“Consumers are paying
the price” for President Trump’s tariffs, CNN claims.
Millions will feel the pinch; many thousands will lose their jobs.
What CNN fails to
mention is that millions of Americans already feel
the pinch, and millions more have already lost
their jobs. Why? Chinese consumers won’t pay the price for American
exports: China steals up to $600 billion in American intellectual
property (IP) every year.
that tariffs are a powerful political tool that can — and should — be
used to force China to pay for their crimes.
Most Americans have
only a fuzzy understanding of what constitutes IP. Basically, IP are
ideas; the products of human creativity such as art, branding or
inventions that can be owned and legally protected by registering
copyrights, trademarks or patents. Examples of IP include Beethoven’s
Sixth Symphony, the Daily Caller’s logo, and Tesla’s battery designs.
Needless to say, IP is incredibly valuable — and incredibly easy to
A 2017 report from
on the Theft of American Intellectual Property estimates that
IP theft costs American individuals and businesses between $225 and $600
billion annually. Most of this loss is caused by the theft of American
trade secrets ($540 billion), although software piracy ($18 billion) and
counterfeiting ($41 billion) are likewise significant drains.
report notes that the preponderance of this theft is committed by China.
For example, 87 percent of all counterfeit goods entering America
originate in either China or Hong Kong. This is echoed in a report
published by the Organization
for Economic Co-operation and Development, which found that 60
percent of all counterfeit goods originated in China. The value of
Chinese counterfeits deprived other nations — particularly America —
some $291 billion in income.
A 2018 report
compiled by the United
States Trade Representative likewise found that IP theft
deprived Americans of significant revenue. For example, theft
perpetrated on Chinese e-commerce markets “cause[s] great losses for
U.S. Right holders involved in the distribution of a wide array of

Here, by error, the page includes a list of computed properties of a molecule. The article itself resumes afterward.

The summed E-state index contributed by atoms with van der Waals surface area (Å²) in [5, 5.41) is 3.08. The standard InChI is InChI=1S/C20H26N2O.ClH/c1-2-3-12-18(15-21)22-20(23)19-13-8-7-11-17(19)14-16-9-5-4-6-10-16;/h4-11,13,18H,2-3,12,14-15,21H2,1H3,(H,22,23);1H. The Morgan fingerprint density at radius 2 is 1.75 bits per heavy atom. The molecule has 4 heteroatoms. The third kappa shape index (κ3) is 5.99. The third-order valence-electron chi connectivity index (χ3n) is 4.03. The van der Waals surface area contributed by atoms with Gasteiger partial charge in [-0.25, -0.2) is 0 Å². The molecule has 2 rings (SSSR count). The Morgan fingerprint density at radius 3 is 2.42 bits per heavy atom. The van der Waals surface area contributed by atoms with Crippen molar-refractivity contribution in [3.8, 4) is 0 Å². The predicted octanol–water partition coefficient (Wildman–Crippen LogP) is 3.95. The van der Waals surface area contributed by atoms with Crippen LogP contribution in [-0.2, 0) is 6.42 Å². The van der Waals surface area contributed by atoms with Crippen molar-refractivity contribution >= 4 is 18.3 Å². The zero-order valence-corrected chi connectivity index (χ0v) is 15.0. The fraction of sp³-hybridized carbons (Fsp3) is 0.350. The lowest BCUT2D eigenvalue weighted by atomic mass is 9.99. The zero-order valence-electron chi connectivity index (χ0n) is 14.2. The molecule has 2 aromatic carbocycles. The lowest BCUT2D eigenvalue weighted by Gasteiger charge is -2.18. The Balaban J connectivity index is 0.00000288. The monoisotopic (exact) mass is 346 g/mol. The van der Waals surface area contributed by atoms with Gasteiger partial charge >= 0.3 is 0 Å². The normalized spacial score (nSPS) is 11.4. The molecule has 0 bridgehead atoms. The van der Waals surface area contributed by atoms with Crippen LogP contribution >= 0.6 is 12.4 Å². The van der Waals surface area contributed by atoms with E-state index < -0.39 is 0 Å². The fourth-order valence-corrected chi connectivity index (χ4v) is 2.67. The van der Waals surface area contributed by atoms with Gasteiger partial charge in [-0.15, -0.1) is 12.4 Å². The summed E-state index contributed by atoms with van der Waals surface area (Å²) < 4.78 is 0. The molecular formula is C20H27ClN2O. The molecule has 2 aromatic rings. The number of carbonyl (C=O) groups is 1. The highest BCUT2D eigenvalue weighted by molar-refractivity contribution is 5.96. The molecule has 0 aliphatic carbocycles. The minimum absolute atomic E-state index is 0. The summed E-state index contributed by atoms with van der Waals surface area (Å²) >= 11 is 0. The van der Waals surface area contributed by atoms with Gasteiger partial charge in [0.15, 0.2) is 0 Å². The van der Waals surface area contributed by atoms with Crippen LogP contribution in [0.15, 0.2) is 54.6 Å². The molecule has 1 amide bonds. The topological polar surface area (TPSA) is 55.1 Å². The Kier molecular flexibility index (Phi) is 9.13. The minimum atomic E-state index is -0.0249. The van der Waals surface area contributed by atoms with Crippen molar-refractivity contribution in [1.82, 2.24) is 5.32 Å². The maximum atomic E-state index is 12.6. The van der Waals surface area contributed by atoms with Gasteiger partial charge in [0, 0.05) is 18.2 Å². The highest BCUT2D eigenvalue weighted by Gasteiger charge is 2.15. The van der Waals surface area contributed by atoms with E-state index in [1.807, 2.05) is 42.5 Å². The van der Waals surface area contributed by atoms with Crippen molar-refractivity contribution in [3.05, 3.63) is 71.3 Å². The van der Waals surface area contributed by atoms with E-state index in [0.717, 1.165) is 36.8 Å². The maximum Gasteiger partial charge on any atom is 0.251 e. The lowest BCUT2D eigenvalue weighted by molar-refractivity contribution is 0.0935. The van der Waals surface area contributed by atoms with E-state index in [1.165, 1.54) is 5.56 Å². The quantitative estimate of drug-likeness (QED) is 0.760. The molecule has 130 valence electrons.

trademarked products, as well as legitimate film and television
programming, music, software, video games, books and journals.”
Although this loss
cannot be specifically stated, we know it’s high. In 2016, Chinese
e-commerce transactions valued $752 billion. Meanwhile, 40 percent of
the products were pirated. Thus, these sales may represent up to $300
billion in lost revenue for Americans.
director of the Counterintelligence and Security Center William
Evanina estimated back in 2015 that cyber-espionage cost
America’s economy some $400 billion annually. This number was
extrapolated from voluntary reporting from 140 American companies
operating in China.
Evanina also claimed
that China’s government itself
was responsible for 90 percent of all cyberattacks—not rogue companies
or lone-wolf hackers. This is textbook economic warfare.
Economic costs aside,
IP theft also undermines the rule of law — particularly at the
international level. China’s theft sets a bad example, while America’s
hitherto weak-kneed response sets a bad precedent: there are no
consequences for stealing American property.
President Trump not
only has the power to impose tariffs on China; he is morally
obligated to do so. After all, the president is ultimately responsible
for protecting American copyrights, trademarks, and patents both here
and abroad. If tariffs help to do this, then they are justified.
Congress and the Media misunderstand tariffs—they are not simply
taxes, they are political tools. Tariffs are a means to an end that
can help secure reciprocity from our trading partners and protect our
IP from foreign theft.
says consumers will pay the price for Trump’s tariffs. Hopefully
they’re right, and Chinese consumers
start paying Americans for our stolen art and technology. Until
then, Trump is right to continue building a tariff wall.
P. Morrison is the editor-in-chief of the National Economics